Wednesday, February 17, 2016
Weight: 74.3 kgs/163 pounds (Cycle 9)
Alex is feeling upset about his life — struggling a lot mentally/emotionally –seeing Carmine more regularly which is good. Very tough on him — struggling with not being able to live his life how he wants.
White blood cells:3.2, Neutrophils: 1.3
Continuing on the alternate doses of 50 mg-75 mg.
Going back to school on the 23rd, he decided as I was dropping him that he didn’t want to stay in Hamilton, so I waited and brought him home. Each day that week, drove him back and forth. Very unhappy and not wanting to be in Hamilton. Not enjoying it and feeling very depressed. Better the following week, he stayed at school.
Take a moment and consider exactly what you ate for breakfast yesterday morning. Sure, some of us are creatures of habit and can ring off a response such as this quite quickly. Others, myself included, tend to rotate between a select few options throughout our week to entertain some variety, and it may only take a few moments to count out our breakfast cycle before we can conclude what was served. Everyone else might not have a clue until they’ve had a chance to backtrack through their activities yesterday and a picture forms in their minds.
Let’s extend this exercise to two weeks ago. What did we eat for lunch? Unless you rubbed elbows with the Prime Minister or a famous athlete or musician over sushi, there’s a fat chance we could recall it unless we took a deep dive into our subconscious to locate this fact. As we explore back a few months and years, the ability to recall this information, although not very relevant, is nearly impossible.
Fortunately, solving the problem of what bread was chosen when making our tuna sandwich in June 2018 is not a crucial piece of information worthy of storing. However, as someone currently going through or having concluded cancer treatment, there are certain medical facts and stats that we as individuals like to keep track of.
Moreover, there are rich memories and emotions we experience that would be truly cherished if we had the opportunity to revert back to them days or even years down the line. Resolving this dilemma is not complex; keeping a journal or activity log throughout your cancer diagnosis and treatment — and more comprehensively your entire journey — will save you an endless supply of information and memories.
Blood Sugar counts:
Friday, April 24, 2015: 5.9 at dinner, 9.8 at bedtime
Saturday, April 25, 2015 (Jordan’s mom’s wedding): 11.8 at dinner (gave 5 units of insulin, 11.4 at bedtime)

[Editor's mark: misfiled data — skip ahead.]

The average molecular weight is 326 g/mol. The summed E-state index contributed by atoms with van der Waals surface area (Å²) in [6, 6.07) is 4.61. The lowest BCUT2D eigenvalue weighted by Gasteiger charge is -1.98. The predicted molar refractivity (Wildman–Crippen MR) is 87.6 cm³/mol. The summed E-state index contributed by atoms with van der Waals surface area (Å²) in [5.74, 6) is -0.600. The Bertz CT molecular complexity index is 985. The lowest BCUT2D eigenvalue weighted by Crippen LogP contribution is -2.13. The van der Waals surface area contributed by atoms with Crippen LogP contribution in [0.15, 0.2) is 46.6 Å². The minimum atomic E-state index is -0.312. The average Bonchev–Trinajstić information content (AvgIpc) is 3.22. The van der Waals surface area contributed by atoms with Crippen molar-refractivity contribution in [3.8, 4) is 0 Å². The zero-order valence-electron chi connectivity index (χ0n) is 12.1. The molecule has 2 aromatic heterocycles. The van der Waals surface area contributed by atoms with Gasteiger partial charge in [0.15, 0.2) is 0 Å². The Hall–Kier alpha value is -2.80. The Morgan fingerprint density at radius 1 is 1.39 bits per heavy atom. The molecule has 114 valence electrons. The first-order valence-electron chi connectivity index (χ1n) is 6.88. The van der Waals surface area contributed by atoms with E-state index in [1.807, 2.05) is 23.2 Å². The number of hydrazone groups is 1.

Sunday, April 26, 2015: 4.2 at dinner, 6.7 at bedtime
Monday, April 27, 2015: 3.9 at dinner, 7.3 at bedtime
Wednesday, April 29
Day Deo passed away, 8:35 a.m.
Alex had a Jalapeno bagel, didn’t feel great after. On way home from hospital threw up in the car and then had to stop in Brampton to throw up again on side of road. Probably a mix of the bagel and the codeine, and possibly the L-asparaginase needle.
Before sharing too much of my experience, I want to stress that I myself did not keep a log or journal of my life for the two-plus years in which I transitioned through phases of my Dana Farber protocol initiated in late 2014. In fact, my mindset at the time of diagnosis — and for several months afterwards — was in utter opposition of ever documenting anything I went through during cancer. Like many, if not all newly diagnosed thrivers, cancer is seen as unwelcome, and we want to deal with its mental, physical and emotional facts as less as possible.
At 20years old, my mental space travelled two-and-a-half years ahead to the date my oncologist justified would be my final day of treatment. I didn’t want a journal documenting what I perceived were going to be the worst years of my life. Luckily, my mom had other plans.
As I write this, I am typing next to a leather-bound, mid-size notebook with a felt bookmark, chock-full of my reactions to treatment, my haemoglobin levels, blood pressure, mental breakdowns, conversations with my visitors in the hospital, and progress through treatment. It’s actually quite overwhelming the amount of information that is in this journal.
Friday, December 5, 2014
Alex woke up feeling okay but as the morning went on the headache is coming back. He said it’s very painful. Sugar at 13 so insulin again.
Doctor came in and said the CT scan only shows an old atrophy area — probably an old hockey injury, but he should avoid rough sports going forward.
His liver enzymes are a little high, most likely the chemo, but they are going to do ultrasound to check.
A lot of this information may seem irrelevant or mundane to the naked eye, or even to another member of our cancer community. That is completely understandable. But to me? To me this is the beginning of an autobiography. It’s all of what makes me who I am today.
I did not start reading this journal until about a year ago when I realized it would be a great way to kill a rainy Saturday afternoon. It was such an overwhelming experience, and not just because I had to relearn how to read cursive writing (come on, Mom!), I was brought to tears more than once navigating the journal for quotes for this article.
Simply opening up the first few pages and reliving the first few nights of diagnosis and remembering the family and friends who spent their time with me in my secluded hospital room brought total body goose bumps. Even something as uninspiring as, say, I don’t know, the omelette and fruit cup I ate for breakfast on December 8, 2014 brought forth a smile! Try and stump me on my food consumption in early 2015, I dare ya!